BIFM Board Award Lifetime Achievement Award

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WINNER

> Frank Duffy CBE

Frank Duffy says FM is the software that drives the architectural hardware. This may be taken for granted today, but back in the 1960s, his belief ruffled many feathers within the architectural establishment in Europe, particularly the UK. He questioned one of the pillars of the profession: that a building is a single structure, an icon that should remain untouched. “A building was considered timeless, and any changes to it, would be made over the architect’s dead body,” he said.

Dr Duffy’s career has taken him from his home town of Berwick-upon-Tweed to architectural school in London and then to graduate work in America, where he gained a doctorate in space planning at Princeton University. He began working for an architectural firm in New York which understood offices could be adaptable for different uses and need not remain as the architect had originally designed. He also took his cue from new German ideas, that offices were information networks, whereas in the UK they were simply viewed as places in which to make money.

In 1971, Duffy was back in the UK, where he worked on space planning for IBM in London, Helsinki and Milan. Building on that experience, he co-founded the office design consultancy DEGW in 1973. The business world was globalising and Americans wanted flexible office space across Europe. He understood that innovative FM was going to be central to this. He continues to divide his time between DEGW’s offices in London, New York and San Francisco.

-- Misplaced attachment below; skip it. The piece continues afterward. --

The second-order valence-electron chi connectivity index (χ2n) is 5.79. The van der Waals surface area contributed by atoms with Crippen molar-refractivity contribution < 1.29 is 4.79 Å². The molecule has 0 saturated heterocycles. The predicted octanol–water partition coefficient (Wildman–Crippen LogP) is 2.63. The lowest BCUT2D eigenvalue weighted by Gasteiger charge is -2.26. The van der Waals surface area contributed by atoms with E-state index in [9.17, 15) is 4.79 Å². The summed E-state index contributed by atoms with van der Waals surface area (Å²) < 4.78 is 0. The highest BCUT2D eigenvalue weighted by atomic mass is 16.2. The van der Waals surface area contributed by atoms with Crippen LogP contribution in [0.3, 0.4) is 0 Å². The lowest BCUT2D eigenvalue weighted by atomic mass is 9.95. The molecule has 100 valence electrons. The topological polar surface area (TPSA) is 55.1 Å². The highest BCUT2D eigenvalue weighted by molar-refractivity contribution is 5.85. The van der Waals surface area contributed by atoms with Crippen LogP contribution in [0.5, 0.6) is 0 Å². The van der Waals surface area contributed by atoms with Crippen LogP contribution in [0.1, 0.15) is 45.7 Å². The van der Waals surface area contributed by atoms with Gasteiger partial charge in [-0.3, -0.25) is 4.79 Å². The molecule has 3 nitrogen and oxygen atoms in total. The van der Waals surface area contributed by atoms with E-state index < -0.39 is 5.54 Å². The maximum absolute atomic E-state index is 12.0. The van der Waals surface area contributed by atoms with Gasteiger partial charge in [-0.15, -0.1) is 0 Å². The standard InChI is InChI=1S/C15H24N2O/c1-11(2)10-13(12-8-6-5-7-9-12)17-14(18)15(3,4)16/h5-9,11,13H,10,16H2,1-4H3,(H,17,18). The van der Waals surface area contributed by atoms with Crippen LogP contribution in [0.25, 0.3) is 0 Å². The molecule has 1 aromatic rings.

Despite the current understanding of the importance of FM to business core activities, Duffy warns against FMs falling into a supply-chain frame of mind. He says innovation in space planning must not be driven out by a procurement department’s wish to maintain preferred suppliers, to keep within contract budgets and simply to save money.

He has been editor-in-chief of Facilities, one of the first dedicated newsletter on the subject, first published in 1982. With Alex Henney, he co-authored The Changing City (1989), which analysed how the geography of the city and its buildings changed in response to international growth and the deregulation of the 1986 “Big Bang”. His other books include The Changing Workplace (1992), which charts global development of workplace design over 25 years and New Environments for Working – The re-design of offices and environmental systems for new ways of working (1998). He has also been a visiting professor at the Massachusetts Institute of Technology.